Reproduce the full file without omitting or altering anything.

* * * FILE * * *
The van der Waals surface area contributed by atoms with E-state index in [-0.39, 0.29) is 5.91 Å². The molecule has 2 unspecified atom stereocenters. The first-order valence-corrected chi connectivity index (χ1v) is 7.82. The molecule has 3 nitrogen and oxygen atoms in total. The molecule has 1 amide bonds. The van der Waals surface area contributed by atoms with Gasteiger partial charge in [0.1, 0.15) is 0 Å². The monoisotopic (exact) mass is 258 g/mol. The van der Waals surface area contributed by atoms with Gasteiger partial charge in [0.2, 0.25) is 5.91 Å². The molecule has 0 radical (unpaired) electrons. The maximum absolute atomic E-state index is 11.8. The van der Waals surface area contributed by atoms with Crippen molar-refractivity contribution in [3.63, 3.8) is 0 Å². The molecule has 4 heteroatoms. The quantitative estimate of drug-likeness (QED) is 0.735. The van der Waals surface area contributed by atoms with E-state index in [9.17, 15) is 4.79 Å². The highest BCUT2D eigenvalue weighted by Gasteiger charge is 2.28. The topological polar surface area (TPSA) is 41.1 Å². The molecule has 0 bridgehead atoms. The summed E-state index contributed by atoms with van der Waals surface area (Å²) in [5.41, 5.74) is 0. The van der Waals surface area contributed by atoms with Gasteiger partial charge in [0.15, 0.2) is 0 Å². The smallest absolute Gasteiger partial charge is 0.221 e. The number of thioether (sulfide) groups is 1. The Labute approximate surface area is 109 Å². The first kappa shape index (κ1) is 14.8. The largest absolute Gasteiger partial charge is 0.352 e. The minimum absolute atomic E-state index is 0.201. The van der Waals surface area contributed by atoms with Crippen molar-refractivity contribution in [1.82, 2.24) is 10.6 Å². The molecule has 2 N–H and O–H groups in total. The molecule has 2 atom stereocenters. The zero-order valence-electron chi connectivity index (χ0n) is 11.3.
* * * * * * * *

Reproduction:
The van der Waals surface area contributed by atoms with E-state index in [-0.39, 0.29) is 5.91 Å². The molecule has 2 unspecified atom stereocenters. The first-order valence-corrected chi connectivity index (χ1v) is 7.82. The molecule has 3 nitrogen and oxygen atoms in total. The molecule has 1 amide bonds. The van der Waals surface area contributed by atoms with Gasteiger partial charge in [0.1, 0.15) is 0 Å². The monoisotopic (exact) mass is 258 g/mol. The van der Waals surface area contributed by atoms with Gasteiger partial charge in [0.2, 0.25) is 5.91 Å². The molecule has 0 radical (unpaired) electrons. The maximum absolute atomic E-state index is 11.8. The van der Waals surface area contributed by atoms with Crippen molar-refractivity contribution in [3.63, 3.8) is 0 Å². The molecule has 4 heteroatoms. The quantitative estimate of drug-likeness (QED) is 0.735. The van der Waals surface area contributed by atoms with E-state index in [9.17, 15) is 4.79 Å². The highest BCUT2D eigenvalue weighted by Gasteiger charge is 2.28. The topological polar surface area (TPSA) is 41.1 Å². The molecule has 0 bridgehead atoms. The summed E-state index contributed by atoms with van der Waals surface area (Å²) in [5.41, 5.74) is 0. The van der Waals surface area contributed by atoms with Gasteiger partial charge in [0.15, 0.2) is 0 Å². The smallest absolute Gasteiger partial charge is 0.221 e. The number of thioether (sulfide) groups is 1. The Labute approximate surface area is 109 Å². The first kappa shape index (κ1) is 14.8. The largest absolute Gasteiger partial charge is 0.352 e. The minimum absolute atomic E-state index is 0.201. The van der Waals surface area contributed by atoms with Crippen molar-refractivity contribution in [1.82, 2.24) is 10.6 Å². The molecule has 2 N–H and O–H groups in total. The molecule has 2 atom stereocenters. The zero-order valence-electron chi connectivity index (χ0n) is 11.3.